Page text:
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1/179. Acute inflammatory neuropathy in charcot-marie-tooth disease.

    The authors report an association between acute inflammatory neuropathy and previously undiagnosed Charcot-Marie-Tooth 1A disease in a 15-year-old girl. sural nerve biopsy study showed hypertrophic neuropathy with endoneurial infiltrates of macrophages and lymphocytes. This association may be coincidental, but a particular susceptibility to damage of these peripheral nerves cannot be excluded. This report confirms the importance of pes cavus as a sign of long-standing sensorimotor neuropathy.
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ranking = 1
keywords = neuropathy
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2/179. charcot-marie-tooth disease type I diagnosed in a 5-year-old boy after vincristine neurotoxicity, resulting in maternal diagnosis.

    charcot-marie-tooth disease type 1, also known as hereditary motor sensory neuropathy type 1, is an uncommon autosomal dominant disease that causes destruction of peripheral nerves with a varied clinical course, but often leads to muscle weakness. If the peroneal muscle is involved, the patient may develop a characteristic slapping gait. The dose-limiting side effect of the chemotherapeutic agent vincristine is usually its neurotoxicity. We report the case of a 5-year-old patient with leukemia who developed an acute polyneuropathy after treatment with vincristine. charcot-marie-tooth disease type 1 was diagnosed in the patient and, subsequently, in his mother only after vincristine toxicity was observed.
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ranking = 0.28571428571429
keywords = neuropathy
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3/179. Laryngeal electromyographic findings in charcot-marie-tooth disease type II.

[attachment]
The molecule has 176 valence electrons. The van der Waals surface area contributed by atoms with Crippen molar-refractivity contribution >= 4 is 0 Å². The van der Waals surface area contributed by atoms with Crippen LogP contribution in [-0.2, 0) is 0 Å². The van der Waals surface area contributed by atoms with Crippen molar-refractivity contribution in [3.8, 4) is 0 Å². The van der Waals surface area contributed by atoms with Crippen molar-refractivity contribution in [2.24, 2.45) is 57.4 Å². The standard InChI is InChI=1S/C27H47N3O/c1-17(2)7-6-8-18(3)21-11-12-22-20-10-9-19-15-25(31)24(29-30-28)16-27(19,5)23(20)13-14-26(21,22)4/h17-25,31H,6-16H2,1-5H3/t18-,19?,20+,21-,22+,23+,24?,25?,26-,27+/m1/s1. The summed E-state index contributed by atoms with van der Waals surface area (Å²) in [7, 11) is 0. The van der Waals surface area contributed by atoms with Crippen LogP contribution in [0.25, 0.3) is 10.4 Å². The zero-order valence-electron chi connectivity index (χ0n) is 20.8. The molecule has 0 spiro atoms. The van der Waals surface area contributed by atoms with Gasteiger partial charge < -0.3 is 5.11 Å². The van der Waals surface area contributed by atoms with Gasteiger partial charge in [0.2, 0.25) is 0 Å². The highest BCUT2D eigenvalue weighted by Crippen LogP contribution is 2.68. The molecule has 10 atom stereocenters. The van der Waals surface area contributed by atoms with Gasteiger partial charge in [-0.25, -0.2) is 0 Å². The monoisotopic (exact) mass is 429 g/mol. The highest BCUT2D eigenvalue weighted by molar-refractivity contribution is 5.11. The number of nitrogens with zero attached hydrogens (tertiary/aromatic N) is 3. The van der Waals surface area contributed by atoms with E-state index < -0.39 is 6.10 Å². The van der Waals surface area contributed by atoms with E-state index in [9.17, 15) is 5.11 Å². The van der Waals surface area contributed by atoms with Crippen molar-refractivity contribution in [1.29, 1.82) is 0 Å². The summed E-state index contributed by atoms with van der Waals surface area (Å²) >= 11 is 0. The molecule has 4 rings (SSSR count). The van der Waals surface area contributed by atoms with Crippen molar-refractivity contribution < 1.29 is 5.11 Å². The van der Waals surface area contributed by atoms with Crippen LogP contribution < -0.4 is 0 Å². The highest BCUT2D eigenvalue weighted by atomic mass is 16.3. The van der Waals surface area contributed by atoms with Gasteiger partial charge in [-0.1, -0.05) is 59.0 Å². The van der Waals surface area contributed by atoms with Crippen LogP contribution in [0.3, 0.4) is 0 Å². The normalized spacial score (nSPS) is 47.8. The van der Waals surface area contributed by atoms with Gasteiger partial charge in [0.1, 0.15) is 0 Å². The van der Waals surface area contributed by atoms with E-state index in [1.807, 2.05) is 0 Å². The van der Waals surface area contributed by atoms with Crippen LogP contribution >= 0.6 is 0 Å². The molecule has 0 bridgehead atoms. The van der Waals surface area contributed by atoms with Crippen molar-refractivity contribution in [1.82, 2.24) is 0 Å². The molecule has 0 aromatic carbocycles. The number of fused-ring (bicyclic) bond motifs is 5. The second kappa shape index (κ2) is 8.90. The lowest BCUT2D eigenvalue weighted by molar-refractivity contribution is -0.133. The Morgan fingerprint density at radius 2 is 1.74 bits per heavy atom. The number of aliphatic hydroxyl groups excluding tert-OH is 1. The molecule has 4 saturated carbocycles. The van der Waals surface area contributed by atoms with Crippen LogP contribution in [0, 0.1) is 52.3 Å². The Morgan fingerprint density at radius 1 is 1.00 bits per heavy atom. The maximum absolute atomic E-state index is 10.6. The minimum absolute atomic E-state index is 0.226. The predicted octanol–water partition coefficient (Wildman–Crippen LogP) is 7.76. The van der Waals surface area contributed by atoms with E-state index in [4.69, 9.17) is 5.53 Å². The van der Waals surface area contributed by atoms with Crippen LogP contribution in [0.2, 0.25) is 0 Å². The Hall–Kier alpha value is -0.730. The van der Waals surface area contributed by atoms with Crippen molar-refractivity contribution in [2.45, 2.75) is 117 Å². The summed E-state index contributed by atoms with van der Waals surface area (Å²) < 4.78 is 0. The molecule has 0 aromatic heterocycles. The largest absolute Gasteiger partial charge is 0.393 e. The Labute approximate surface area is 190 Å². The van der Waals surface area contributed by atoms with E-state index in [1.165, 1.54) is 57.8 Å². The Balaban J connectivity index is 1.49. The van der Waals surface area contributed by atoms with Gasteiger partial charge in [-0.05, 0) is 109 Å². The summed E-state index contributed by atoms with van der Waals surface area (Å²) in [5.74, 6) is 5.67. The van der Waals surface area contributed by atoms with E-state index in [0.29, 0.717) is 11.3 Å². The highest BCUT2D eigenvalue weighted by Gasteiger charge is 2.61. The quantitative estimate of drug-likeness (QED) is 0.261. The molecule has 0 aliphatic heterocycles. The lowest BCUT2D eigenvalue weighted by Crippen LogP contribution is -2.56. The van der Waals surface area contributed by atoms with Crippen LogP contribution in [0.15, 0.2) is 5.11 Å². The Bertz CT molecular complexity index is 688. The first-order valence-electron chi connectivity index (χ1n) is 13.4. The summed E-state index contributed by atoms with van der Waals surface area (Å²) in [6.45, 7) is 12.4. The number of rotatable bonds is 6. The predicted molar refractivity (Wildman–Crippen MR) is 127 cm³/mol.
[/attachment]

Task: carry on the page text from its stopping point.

charcot-marie-tooth disease is a hereditary motor and sensory neuropathy that exhibits progressive muscular atrophy in the limbs, beginning with the lower extremities. It is now understood to be a heterogeneous group of disorders that can be differentiated both clinically and genetically. In charcot-marie-tooth disease type II C, axonal neuropathy, diaphragm weakness, and vocal cord paralysis are described within kindreds. We used laryngeal electromyography to study a patient with this disorder. This technique has potential in the diagnosis of charcot-marie-tooth disease type II.
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ranking = 0.60447308977337
keywords = axonal neuropathy, neuropathy
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4/179. Restoring hand function in patients with severe polyneuropathy: the role of electromyography before tendon transfer surgery.

    electromyography (EMG) was evaluated as a supplement to clinical examination and biomechanical considerations to optimize forearm donor muscle selection before tendon transfers to 4 functionless hands in 3 patients with slowly progressive polyneuropathies. Two patients had unusually severe charcot-marie-tooth disease; the third patient had idiopathic mononeuropathy multiplex. Standard EMG parameters were used to devise an intuitive muscle grading system, including most importantly interference patterns and motor control, plus motor unit morphology and stability. Given our objective of restoring survivable function despite ongoing polyneuropathy, we found that EMG reveals prognostically important differences among partially denervated candidate muscles that cannot be detected by experienced clinical examiners. Opposition transfer was performed on one hand of each patient. After 39-, 39-, and 51-month follow-up durations, restored opposition was graded as good in these 3 hands. We conclude that EMG provides meaningful guidance in selecting optimal forearm muscles for tendon transfers to hands in the setting of slowly progressive polyneuropathies.
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ranking = 0.85714285714286
keywords = neuropathy
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5/179. Phenotypic variation of a new P0 mutation in genetically identical twins.

    We have identified a new point mutation in the myelin protein zero (P0) gene in two genetically identical twins with a demyelinating neuropathy. The G to A transition at nucleotide position 382 caused an aspartic acid to asparagine substitution in exon 3. Moreover, we found clear clinical differences which were most evident at an early age. These observations suggest that the expression of this P0 mutation may be susceptible to external, non-genetic influences that may act early in the course of the disease to alter the phenotype.
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ranking = 0.14285714285714
keywords = neuropathy
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6/179. Demyelinating X-linked charcot-marie-tooth disease: unusual electrophysiological findings.